Looking to get back to the postseason amid a competitive NL Central, St. Louis can afford Arrieta, but improving its bullpen has been a higher priority than its rotation. Addressing that need, the club has reached a deal with free-agent reliever Bud Norris, a source told MLB Network insider Ken Rosenthal on Monday morning. -- This report was first posted on Feb. 12.

Nationals remain possible Arrieta destination
The Nationals have emerged as a suitor for some of the remaining free-agent starters on the market, including Arrieta, according to MLB.com's Jon Paul Morosi.

Right-hander A.J. Cole currently projects as Washington's No. 5 starter, but he's yet to pitch a full season in the big leagues. The 26-year-old has totaled 99 2/3 innings through 22 appearances with the Nationals over the last three seasons. Cole impressed with a strong finish in 2017, posting a 3.00 ERA through his final eight games. He's out of options, so if he doesn't make the Opening Day roster, the Nationals could lose him on waivers.

Washington's No. 4 prospect Erick Fedde and veteran Edwin Jackson are also in the mix for the final rotation spot. General manager Mike Rizzo has said he's comfortable with the team's in-house options for the role.

The Nationals previously expressed interest in Arrieta at the Winter Meetings, per MLB.com's Mark Feinsand. Arrieta's agent, Scott Boras, has ties to the organization. He represents three of Washington's current rotation members -- Max Scherzer, Stephen Strasburg and Gio Gonzalez -- as well as Nats star Bryce Harper, who's entering a contract year. -- This report was first posted on Feb. 11.

Hot Stove Tracker

Teams interested in "high-salary/short-term" deal
Should Arrieta reach a stage where he feels a long-term deal may not be in sight, perhaps not at the dollar value or length he seeks, the right-hander may have a breadth of job opportunities available. There are multiple teams "very interested" in discussing a high-salary deal with Arrieta, but on a shorter term, according to a report by ESPN's Buster Olney.

Arrieta has been linked to the Twins, Brewers, Cardinals, Cubs, Phillies and Nationals, though none of those reports have manifested into anything that indicates a deal is even close to culminating.

Though he has shown flashes as one of the most dominant pitchers in baseball as recently as just three seasons ago, advanced metrics, a noticeable dip in velocity and less command of the strike zone all suggested that Arrieta possesses some potential long-term question marks. Those concerns may have prompted prospective suitors to temper their pursuit of a long-term deal with Arrieta, who was widely considered to land one of the most lucrative contracts as recently as just a year or two ago.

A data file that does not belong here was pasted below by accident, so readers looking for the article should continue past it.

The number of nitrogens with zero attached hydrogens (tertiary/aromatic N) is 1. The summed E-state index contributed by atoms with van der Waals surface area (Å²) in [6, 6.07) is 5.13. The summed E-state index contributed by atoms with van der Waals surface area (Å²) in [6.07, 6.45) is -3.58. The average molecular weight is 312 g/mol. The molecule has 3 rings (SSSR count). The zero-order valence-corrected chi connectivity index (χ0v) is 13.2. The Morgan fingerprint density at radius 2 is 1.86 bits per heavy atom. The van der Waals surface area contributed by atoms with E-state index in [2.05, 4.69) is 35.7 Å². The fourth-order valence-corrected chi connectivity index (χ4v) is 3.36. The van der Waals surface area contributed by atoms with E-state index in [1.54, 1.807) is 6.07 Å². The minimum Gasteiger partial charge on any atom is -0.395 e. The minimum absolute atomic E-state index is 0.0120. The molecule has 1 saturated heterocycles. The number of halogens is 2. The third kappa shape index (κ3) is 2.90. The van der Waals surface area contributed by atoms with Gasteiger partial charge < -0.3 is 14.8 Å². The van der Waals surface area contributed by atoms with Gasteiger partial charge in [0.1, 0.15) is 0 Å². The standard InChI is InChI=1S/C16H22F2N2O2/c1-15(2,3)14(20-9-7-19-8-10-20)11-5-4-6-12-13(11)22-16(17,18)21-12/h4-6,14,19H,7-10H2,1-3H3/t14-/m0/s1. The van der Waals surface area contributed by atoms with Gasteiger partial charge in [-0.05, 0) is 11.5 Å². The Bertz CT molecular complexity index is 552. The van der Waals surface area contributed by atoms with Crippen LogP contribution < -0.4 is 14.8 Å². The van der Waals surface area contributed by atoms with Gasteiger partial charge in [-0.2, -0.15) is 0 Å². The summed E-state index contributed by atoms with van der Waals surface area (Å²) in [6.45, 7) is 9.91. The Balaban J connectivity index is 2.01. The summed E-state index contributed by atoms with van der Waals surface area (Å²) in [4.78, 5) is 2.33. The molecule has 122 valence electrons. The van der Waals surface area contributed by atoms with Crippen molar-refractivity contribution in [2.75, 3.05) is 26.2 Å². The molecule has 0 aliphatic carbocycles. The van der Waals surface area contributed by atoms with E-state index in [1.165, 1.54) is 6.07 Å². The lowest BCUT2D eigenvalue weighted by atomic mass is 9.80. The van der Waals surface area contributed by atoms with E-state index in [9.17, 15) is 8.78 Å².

Though he is just five months older than Darvish and hasn't undergone major surgery like the Tommy John procedure Darvish underwent in 2015, Arrieta's market has been far more stagnant this winter, at least in the public realm. The Cubs showed far more interest in Darvish before agreeing to a five-year deal with the free-agent righty, which led USA Today's Bob Nightengale to speculate on a red flag relating to Arrieta -- essentially, if the Cubs, who nurtured Arrieta into one of the best pitchers in the game, were more interested in an external option, "What do the Cubs know about him that the rest of baseball doesn't?" -- This report was first posted on Feb. 9.

Arrieta appears ready to hold out for right deal
Arrieta, who is entering his age-32 season and is just two years removed from a historic season in 2015, finished the 2017 campaign with a 3.53 ERA and a 1.22 WHIP in 30 starts. He was among the most significant pieces of a multiyear Cubs rebuild that culminated with a championship in '16, and he has been linked to several clubs this offseason.

In January, USA Today reported that the Cubs would be willing to bring Arrieta back on a four-year, $110 million deal, though it's believed that the right-hander is seeking a longer deal and Chicago has since added Yu Darvish. The Brewers, who have fortified their lineup but are still in need of a top-of-the-rotation starter, are believed to have made a similar offer in length. CBS Chicago's Bruce Levine reported in early January that the Cardinals have also shown interest in Arrieta.

Levine reported in November that the starting point for negotiations between clubs and Boras were in the six-year, $160 million range. While it seems unlikely that Arrieta will net a contract of that figure, the highly competitive hurler appears to be willing to wait for the right offer.

The standstill market among the most high-profile free agents continues, and it's unclear if the dust will settle before next week, when pitchers and catchers report. -- This report was first posted on Jan. 3.